For someone who routinely stands up in front of students and acts a little goofy to put them at ease, I’m not especially confident in meeting new people. Specifically, new colleagues. Specifically, new colleagues with whom I’ll be sharing an office for eight hours a day.
I could blame it on anxiety in the face of change and being out of my comfort zone, but that’s not helpful. We all have to operate outside our comfort zones sometimes. If we keep doing the same thing over and over again and never try anything new, it quickly gets boring! At least, it does for me.
So, when I’m out of my comfort zone, how do I manage? Well, I suck it up, for one thing. I know I’m going to have to do things I haven’t done before, and I refuse to let it stop me from pursuing interesting things. Part of this comes down to attitude, of course. And I’m lucky in that I’ve got very supportive friends in all of the places I’ve worked.
To make those friends though, I had to try and do something I hadn’t done before. I had to work in new places. I had to take on tasks I wasn’t always sure I’d be able to pull off, in an institution I didn’t really know.
So what’s the best approach when you’re faced with an entirely new team in an entirely new culture?
Questions. Lots and lots of questions. Yes, you might feel like the annoying newbie for quite some time, but as I tell my student callers, you don’t know what you don’t know. The only way to find out is to ask.
Who’s that? What does that acronym stand for? What do I do with this? Where are last year’s results in the shared drive? How do I order envelopes? Where’s the loo? Useful things to know.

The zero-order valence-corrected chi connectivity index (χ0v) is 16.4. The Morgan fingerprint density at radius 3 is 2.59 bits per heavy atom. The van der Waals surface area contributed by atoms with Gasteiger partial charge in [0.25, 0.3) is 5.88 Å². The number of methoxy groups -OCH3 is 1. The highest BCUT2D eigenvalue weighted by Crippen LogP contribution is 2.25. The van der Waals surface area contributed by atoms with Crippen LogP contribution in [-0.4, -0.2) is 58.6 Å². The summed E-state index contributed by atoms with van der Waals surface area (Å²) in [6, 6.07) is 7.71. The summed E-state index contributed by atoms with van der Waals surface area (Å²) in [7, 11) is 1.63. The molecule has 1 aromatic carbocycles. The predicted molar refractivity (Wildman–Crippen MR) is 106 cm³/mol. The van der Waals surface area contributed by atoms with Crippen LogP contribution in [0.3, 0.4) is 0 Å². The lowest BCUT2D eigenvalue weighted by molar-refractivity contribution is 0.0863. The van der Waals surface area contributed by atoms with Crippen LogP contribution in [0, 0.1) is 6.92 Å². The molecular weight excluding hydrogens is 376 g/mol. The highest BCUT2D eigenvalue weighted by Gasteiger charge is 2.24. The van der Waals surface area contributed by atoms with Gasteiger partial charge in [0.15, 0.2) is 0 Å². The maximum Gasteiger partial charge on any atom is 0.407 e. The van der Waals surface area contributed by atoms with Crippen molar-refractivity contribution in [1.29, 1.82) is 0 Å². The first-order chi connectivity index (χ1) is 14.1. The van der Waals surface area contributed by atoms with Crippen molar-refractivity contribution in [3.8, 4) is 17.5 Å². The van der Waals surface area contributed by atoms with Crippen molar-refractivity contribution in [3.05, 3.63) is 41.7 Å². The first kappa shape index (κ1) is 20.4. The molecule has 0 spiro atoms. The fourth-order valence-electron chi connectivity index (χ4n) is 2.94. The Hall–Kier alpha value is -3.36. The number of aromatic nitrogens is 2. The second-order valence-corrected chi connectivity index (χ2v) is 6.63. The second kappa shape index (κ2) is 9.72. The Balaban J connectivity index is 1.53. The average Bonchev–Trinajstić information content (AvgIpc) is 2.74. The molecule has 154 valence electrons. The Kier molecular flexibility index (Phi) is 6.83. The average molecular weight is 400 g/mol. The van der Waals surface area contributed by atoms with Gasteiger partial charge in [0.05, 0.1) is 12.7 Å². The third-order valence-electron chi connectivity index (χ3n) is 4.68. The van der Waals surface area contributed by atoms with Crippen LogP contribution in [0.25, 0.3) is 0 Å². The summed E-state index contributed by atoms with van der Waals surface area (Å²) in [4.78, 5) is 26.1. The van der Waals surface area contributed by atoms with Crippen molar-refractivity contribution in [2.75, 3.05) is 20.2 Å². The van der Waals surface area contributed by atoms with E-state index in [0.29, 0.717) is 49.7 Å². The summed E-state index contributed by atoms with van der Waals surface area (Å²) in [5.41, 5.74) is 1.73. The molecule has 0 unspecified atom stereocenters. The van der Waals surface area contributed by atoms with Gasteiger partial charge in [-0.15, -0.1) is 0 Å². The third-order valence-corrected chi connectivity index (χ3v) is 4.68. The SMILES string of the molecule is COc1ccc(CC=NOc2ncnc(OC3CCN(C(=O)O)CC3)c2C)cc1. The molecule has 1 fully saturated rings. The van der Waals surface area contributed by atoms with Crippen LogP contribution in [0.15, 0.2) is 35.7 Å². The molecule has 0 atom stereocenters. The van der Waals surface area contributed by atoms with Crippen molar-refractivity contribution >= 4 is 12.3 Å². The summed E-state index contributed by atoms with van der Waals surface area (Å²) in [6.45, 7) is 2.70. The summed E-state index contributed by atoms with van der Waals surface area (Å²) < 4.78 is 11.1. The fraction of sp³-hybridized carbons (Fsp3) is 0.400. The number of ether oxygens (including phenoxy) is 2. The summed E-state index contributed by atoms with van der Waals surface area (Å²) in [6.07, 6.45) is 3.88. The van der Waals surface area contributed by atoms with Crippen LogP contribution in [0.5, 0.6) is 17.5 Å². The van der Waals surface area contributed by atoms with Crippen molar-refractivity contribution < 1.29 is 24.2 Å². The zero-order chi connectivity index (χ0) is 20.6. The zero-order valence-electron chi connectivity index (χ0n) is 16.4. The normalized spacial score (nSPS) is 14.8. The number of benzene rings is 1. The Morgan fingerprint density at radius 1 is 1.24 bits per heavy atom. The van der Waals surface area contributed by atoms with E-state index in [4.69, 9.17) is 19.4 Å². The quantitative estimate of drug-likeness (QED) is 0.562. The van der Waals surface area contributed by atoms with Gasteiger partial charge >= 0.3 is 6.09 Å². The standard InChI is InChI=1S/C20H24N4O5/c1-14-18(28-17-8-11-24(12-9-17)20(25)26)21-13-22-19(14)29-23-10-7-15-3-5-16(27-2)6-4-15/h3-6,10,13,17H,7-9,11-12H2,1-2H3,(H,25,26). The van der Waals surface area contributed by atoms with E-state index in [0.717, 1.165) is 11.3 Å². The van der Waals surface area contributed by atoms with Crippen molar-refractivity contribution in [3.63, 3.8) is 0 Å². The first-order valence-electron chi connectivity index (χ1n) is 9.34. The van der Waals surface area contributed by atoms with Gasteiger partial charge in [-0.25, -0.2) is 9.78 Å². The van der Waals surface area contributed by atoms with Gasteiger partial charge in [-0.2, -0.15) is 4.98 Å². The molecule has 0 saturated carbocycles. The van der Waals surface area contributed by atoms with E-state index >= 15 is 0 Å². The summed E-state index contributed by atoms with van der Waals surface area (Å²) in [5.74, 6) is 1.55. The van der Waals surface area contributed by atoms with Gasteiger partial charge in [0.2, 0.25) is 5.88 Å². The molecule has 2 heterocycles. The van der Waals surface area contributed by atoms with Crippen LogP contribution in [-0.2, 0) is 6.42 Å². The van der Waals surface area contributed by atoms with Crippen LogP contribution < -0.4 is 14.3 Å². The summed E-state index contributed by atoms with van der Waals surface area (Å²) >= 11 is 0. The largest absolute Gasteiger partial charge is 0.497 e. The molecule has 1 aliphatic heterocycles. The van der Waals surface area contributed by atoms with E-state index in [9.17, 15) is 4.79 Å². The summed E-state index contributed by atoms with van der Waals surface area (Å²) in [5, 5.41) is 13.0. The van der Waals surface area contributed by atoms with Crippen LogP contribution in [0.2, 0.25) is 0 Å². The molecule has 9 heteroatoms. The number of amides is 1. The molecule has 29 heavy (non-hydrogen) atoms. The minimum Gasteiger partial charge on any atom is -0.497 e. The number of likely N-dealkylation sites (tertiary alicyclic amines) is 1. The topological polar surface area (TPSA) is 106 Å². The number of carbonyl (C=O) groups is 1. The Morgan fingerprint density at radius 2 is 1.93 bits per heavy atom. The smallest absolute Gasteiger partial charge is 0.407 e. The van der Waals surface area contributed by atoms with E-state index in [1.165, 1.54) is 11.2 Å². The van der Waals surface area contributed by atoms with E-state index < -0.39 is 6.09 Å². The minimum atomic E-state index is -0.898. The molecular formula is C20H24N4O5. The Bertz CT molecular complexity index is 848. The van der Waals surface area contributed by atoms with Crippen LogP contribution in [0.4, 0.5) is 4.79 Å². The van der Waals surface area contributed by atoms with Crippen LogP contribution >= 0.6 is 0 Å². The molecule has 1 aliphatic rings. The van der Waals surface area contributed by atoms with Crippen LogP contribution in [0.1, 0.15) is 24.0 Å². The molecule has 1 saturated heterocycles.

My advice here might seem obvious, but if you’re anything like me when you start a new job you’re eager to get going! You want to get your teeth into whatever programme you’re managing, you want to actually start doing. It’s easy to get lost in files and documents as you try and figure out where the institution’s been, where it’s at now, and where it’s going. Your best resources are always going to be the people around you – they’re the ones who’ve seen it all before, after all!
So be curious. Go for a wander around campus. Schedule meetings with your new team and ask about what they do and the systems they use. Have coffee, or lunch, or ask them if they can give you a few minutes just to explain this weird thing you’ve found on the database. The only way to pick up information is to ask and to listen. And it seems silly for me to say this as a fundraiser, but don’t be afraid to ask – there’s no such thing as a stupid question. Just something you didn’t know you didn’t know.
Oh, and if you can, bring cake.